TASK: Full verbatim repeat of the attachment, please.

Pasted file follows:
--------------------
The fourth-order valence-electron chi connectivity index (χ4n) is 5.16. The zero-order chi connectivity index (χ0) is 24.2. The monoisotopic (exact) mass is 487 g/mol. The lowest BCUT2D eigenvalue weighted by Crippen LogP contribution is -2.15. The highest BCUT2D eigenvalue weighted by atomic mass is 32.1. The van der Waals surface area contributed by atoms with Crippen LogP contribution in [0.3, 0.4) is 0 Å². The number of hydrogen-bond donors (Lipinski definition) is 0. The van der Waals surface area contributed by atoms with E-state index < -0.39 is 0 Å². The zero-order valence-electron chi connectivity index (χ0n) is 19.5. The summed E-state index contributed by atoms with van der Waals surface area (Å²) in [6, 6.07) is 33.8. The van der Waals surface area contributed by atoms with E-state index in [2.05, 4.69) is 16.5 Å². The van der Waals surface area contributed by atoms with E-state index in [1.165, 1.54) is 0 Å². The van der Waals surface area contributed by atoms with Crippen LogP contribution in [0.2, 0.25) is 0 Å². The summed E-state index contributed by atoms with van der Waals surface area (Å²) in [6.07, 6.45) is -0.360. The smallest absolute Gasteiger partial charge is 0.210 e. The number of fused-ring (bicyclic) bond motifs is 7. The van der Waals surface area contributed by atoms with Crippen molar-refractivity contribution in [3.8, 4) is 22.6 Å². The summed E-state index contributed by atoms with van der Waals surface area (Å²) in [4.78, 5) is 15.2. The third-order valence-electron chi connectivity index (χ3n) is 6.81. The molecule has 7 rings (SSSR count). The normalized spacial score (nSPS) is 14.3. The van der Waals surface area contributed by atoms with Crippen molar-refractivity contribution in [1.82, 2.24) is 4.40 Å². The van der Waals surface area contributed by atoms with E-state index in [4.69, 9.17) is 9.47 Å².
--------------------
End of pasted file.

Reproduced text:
The fourth-order valence-electron chi connectivity index (χ4n) is 5.16. The zero-order chi connectivity index (χ0) is 24.2. The monoisotopic (exact) mass is 487 g/mol. The lowest BCUT2D eigenvalue weighted by Crippen LogP contribution is -2.15. The highest BCUT2D eigenvalue weighted by atomic mass is 32.1. The van der Waals surface area contributed by atoms with Crippen LogP contribution in [0.3, 0.4) is 0 Å². The number of hydrogen-bond donors (Lipinski definition) is 0. The van der Waals surface area contributed by atoms with E-state index < -0.39 is 0 Å². The zero-order valence-electron chi connectivity index (χ0n) is 19.5. The summed E-state index contributed by atoms with van der Waals surface area (Å²) in [6, 6.07) is 33.8. The van der Waals surface area contributed by atoms with E-state index in [2.05, 4.69) is 16.5 Å². The van der Waals surface area contributed by atoms with E-state index in [1.165, 1.54) is 0 Å². The van der Waals surface area contributed by atoms with Crippen LogP contribution in [0.2, 0.25) is 0 Å². The summed E-state index contributed by atoms with van der Waals surface area (Å²) in [6.07, 6.45) is -0.360. The smallest absolute Gasteiger partial charge is 0.210 e. The number of fused-ring (bicyclic) bond motifs is 7. The van der Waals surface area contributed by atoms with Crippen molar-refractivity contribution in [3.8, 4) is 22.6 Å². The summed E-state index contributed by atoms with van der Waals surface area (Å²) in [4.78, 5) is 15.2. The third-order valence-electron chi connectivity index (χ3n) is 6.81. The molecule has 7 rings (SSSR count). The normalized spacial score (nSPS) is 14.3. The van der Waals surface area contributed by atoms with Crippen molar-refractivity contribution in [1.82, 2.24) is 4.40 Å². The van der Waals surface area contributed by atoms with E-state index in [4.69, 9.17) is 9.47 Å².